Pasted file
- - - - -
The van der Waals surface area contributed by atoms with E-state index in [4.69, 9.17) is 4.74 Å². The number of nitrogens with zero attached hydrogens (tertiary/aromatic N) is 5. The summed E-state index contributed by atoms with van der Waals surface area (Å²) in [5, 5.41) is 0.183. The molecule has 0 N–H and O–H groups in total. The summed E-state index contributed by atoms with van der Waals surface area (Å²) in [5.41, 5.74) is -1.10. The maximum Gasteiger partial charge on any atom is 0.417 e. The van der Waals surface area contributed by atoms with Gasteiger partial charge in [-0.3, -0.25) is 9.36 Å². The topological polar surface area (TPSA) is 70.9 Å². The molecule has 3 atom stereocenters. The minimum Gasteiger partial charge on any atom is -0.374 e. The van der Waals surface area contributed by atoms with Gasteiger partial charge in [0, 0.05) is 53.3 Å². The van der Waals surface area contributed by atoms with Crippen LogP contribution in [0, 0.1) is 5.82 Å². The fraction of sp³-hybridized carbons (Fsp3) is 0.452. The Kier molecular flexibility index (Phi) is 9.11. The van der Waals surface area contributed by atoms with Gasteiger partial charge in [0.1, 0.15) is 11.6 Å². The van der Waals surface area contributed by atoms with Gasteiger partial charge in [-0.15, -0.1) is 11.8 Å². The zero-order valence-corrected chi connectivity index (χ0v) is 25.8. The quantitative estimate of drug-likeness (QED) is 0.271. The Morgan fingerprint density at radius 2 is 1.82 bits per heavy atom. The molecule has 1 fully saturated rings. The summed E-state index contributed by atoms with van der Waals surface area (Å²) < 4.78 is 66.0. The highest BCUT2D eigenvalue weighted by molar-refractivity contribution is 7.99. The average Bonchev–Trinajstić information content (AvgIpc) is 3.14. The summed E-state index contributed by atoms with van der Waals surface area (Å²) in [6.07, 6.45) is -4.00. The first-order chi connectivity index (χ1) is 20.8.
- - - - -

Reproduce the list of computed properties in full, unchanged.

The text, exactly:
The van der Waals surface area contributed by atoms with E-state index in [4.69, 9.17) is 4.74 Å². The number of nitrogens with zero attached hydrogens (tertiary/aromatic N) is 5. The summed E-state index contributed by atoms with van der Waals surface area (Å²) in [5, 5.41) is 0.183. The molecule has 0 N–H and O–H groups in total. The summed E-state index contributed by atoms with van der Waals surface area (Å²) in [5.41, 5.74) is -1.10. The maximum Gasteiger partial charge on any atom is 0.417 e. The van der Waals surface area contributed by atoms with Gasteiger partial charge in [-0.3, -0.25) is 9.36 Å². The topological polar surface area (TPSA) is 70.9 Å². The molecule has 3 atom stereocenters. The minimum Gasteiger partial charge on any atom is -0.374 e. The van der Waals surface area contributed by atoms with Gasteiger partial charge in [0, 0.05) is 53.3 Å². The van der Waals surface area contributed by atoms with Crippen LogP contribution in [0, 0.1) is 5.82 Å². The fraction of sp³-hybridized carbons (Fsp3) is 0.452. The Kier molecular flexibility index (Phi) is 9.11. The van der Waals surface area contributed by atoms with Gasteiger partial charge in [0.1, 0.15) is 11.6 Å². The van der Waals surface area contributed by atoms with Gasteiger partial charge in [-0.15, -0.1) is 11.8 Å². The zero-order valence-corrected chi connectivity index (χ0v) is 25.8. The quantitative estimate of drug-likeness (QED) is 0.271. The Morgan fingerprint density at radius 2 is 1.82 bits per heavy atom. The molecule has 1 fully saturated rings. The summed E-state index contributed by atoms with van der Waals surface area (Å²) < 4.78 is 66.0. The highest BCUT2D eigenvalue weighted by molar-refractivity contribution is 7.99. The average Bonchev–Trinajstić information content (AvgIpc) is 3.14. The summed E-state index contributed by atoms with van der Waals surface area (Å²) in [6.07, 6.45) is -4.00. The first-order chi connectivity index (χ1) is 20.8.